Growth Potential

toddSpring 2012Leave a Comment

growth-potential

By Susan Van Dusen

Impacting positive change in the rapidly evolving health care industry  may seem like a difficult — if not impossible — challenge. However, at UAMS the overwhelming impact of change-makers is felt every day in the lives of patients and their families.

“UAMS has been successful in capitalizing on the tremendous expertise among our supporters in all areas of the campus,” said Lance Burchett, vice chancellor for Development and Alumni Affairs.

This includes the involvement of a wide variety of people on advisory boards and committees where their expertise has helped the university establish and expand countless programs through the years.

It also includes the powerful impact of philanthropy, which has played a large role in transforming UAMS from a charity hospital into the state’s most influential center for health care treatment, education and research.

“Deep down in the heart of every donor is an innate desire to make a difference in the world,” Burchett said. It’s that desire that leads philanthropists to support causes where they believe they can make the most impact. For many people, specialized health care is that area.

At UAMS, four main sources of revenue have historically funded infrastructure: state appropriations, federal funding, patient revenue and tuition from its five colleges and graduate school.

While these sources are essential, it’s philanthropy that has allowed for growth in specialized areas that were previously lacking in Arkansas.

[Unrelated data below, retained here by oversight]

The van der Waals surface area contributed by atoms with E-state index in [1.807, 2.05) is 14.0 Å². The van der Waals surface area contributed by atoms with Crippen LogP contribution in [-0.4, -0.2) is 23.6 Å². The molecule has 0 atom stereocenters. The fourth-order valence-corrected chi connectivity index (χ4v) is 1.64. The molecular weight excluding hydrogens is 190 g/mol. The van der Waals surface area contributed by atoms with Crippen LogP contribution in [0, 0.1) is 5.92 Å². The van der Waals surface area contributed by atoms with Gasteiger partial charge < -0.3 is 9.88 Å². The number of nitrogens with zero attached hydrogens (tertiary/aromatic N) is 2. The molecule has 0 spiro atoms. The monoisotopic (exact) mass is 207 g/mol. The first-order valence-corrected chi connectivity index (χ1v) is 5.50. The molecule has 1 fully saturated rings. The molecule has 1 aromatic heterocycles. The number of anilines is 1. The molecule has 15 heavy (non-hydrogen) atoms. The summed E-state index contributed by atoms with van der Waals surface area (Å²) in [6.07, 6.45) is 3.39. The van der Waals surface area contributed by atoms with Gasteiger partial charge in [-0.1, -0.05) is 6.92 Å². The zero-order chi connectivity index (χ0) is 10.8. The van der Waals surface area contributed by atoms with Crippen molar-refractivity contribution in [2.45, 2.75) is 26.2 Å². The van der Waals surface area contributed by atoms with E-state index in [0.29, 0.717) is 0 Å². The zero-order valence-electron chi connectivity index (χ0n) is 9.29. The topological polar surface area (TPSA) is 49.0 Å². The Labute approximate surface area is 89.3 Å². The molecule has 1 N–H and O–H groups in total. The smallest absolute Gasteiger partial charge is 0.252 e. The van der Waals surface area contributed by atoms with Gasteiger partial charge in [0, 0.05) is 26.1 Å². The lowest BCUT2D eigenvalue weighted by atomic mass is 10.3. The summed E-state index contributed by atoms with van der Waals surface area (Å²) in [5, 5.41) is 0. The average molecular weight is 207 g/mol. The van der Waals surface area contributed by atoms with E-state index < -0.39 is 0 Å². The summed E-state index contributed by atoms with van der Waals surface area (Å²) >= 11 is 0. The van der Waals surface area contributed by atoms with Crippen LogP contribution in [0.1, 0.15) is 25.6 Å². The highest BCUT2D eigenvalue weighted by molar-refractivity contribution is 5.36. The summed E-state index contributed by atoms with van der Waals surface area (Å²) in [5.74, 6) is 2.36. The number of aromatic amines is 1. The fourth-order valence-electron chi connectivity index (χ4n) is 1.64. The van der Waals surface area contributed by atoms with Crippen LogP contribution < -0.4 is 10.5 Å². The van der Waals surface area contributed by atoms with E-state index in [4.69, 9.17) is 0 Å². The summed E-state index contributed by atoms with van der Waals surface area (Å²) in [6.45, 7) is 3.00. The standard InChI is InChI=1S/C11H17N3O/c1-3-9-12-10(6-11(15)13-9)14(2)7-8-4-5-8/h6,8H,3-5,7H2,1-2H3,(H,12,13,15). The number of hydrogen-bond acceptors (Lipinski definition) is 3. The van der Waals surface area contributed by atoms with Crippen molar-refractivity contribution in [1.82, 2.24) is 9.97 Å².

“These four funding sources are certainly appreciated, but they usually don’t  provide the margin necessary for areas of excellence to be developed. That’s where the support of donors, alumni, foundations and corporations can really make a difference,” Burchett said.

Thanks to philanthropic support during the past two decades, UAMS has developed seven institutes of excellence and several specialized programs that provide the highest quality health care for Arkansans. These programs also give donors the chance to support causes near to their heart, whether it be cancer, geriatrics, genetics or other areas.

For Kent Westbrook, M.D., it’s the fact that UAMS holds expertise in many areas that makes it stronger as a whole. “By having multiple areas that people can give to, you build those up and the whole becomes more than it would have been otherwise,” he said.

Westbrook is a distinguished professor of surgery in the UAMS College of Medicine. His fundraising experience dates to the 1980s when he and James Y. Suen, M.D., co-founded and secured the initial funding for the UAMS Winthrop P. Rockefeller Cancer Institute. Suen is a distinguished professor and chair of the Department of Otolaryngology—Head and Neck Surgery in the UAMS College of Medicine.

Moving forward, Westbrook sees UAMS focusing on establishing endowments to support intellectual endeavors as opposed to bricks and mortar. “We’ve built many buildings over the past few years. Now it’s time to build endowments to sustain our programs in research, patient care and education,” he said.

These include endowments given to individuals in support of their research activities or to fund program of interest to the donor.

“We want to give our supporters the opportunity to make a meaningful long-term difference,” Burchett said. “Endowments are a tangible way to accomplish this in perpetuity.”

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